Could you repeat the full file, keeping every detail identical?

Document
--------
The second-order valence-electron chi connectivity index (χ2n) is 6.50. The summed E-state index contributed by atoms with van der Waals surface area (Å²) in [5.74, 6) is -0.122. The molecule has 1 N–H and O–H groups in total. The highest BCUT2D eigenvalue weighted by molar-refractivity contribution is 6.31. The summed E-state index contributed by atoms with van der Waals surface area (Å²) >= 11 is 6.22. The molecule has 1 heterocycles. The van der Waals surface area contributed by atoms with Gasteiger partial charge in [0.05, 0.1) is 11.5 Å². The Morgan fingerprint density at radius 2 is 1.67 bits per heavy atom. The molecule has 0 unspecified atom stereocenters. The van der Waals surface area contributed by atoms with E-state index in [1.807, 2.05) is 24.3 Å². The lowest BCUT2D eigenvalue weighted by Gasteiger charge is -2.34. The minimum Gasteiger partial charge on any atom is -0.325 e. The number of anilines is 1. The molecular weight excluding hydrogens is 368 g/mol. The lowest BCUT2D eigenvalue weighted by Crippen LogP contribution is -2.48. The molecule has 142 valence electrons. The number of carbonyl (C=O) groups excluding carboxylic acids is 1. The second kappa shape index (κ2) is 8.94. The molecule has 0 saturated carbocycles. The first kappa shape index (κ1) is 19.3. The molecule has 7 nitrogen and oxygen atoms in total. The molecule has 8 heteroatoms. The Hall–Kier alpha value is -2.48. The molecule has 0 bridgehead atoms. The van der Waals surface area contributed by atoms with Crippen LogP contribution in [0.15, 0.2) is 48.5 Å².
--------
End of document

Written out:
The second-order valence-electron chi connectivity index (χ2n) is 6.50. The summed E-state index contributed by atoms with van der Waals surface area (Å²) in [5.74, 6) is -0.122. The molecule has 1 N–H and O–H groups in total. The highest BCUT2D eigenvalue weighted by molar-refractivity contribution is 6.31. The summed E-state index contributed by atoms with van der Waals surface area (Å²) >= 11 is 6.22. The molecule has 1 heterocycles. The van der Waals surface area contributed by atoms with Gasteiger partial charge in [0.05, 0.1) is 11.5 Å². The Morgan fingerprint density at radius 2 is 1.67 bits per heavy atom. The molecule has 0 unspecified atom stereocenters. The van der Waals surface area contributed by atoms with E-state index in [1.807, 2.05) is 24.3 Å². The lowest BCUT2D eigenvalue weighted by Gasteiger charge is -2.34. The minimum Gasteiger partial charge on any atom is -0.325 e. The number of anilines is 1. The molecular weight excluding hydrogens is 368 g/mol. The lowest BCUT2D eigenvalue weighted by Crippen LogP contribution is -2.48. The molecule has 142 valence electrons. The number of carbonyl (C=O) groups excluding carboxylic acids is 1. The second kappa shape index (κ2) is 8.94. The molecule has 0 saturated carbocycles. The first kappa shape index (κ1) is 19.3. The molecule has 7 nitrogen and oxygen atoms in total. The molecule has 8 heteroatoms. The Hall–Kier alpha value is -2.48. The molecule has 0 bridgehead atoms. The van der Waals surface area contributed by atoms with Crippen LogP contribution in [0.15, 0.2) is 48.5 Å².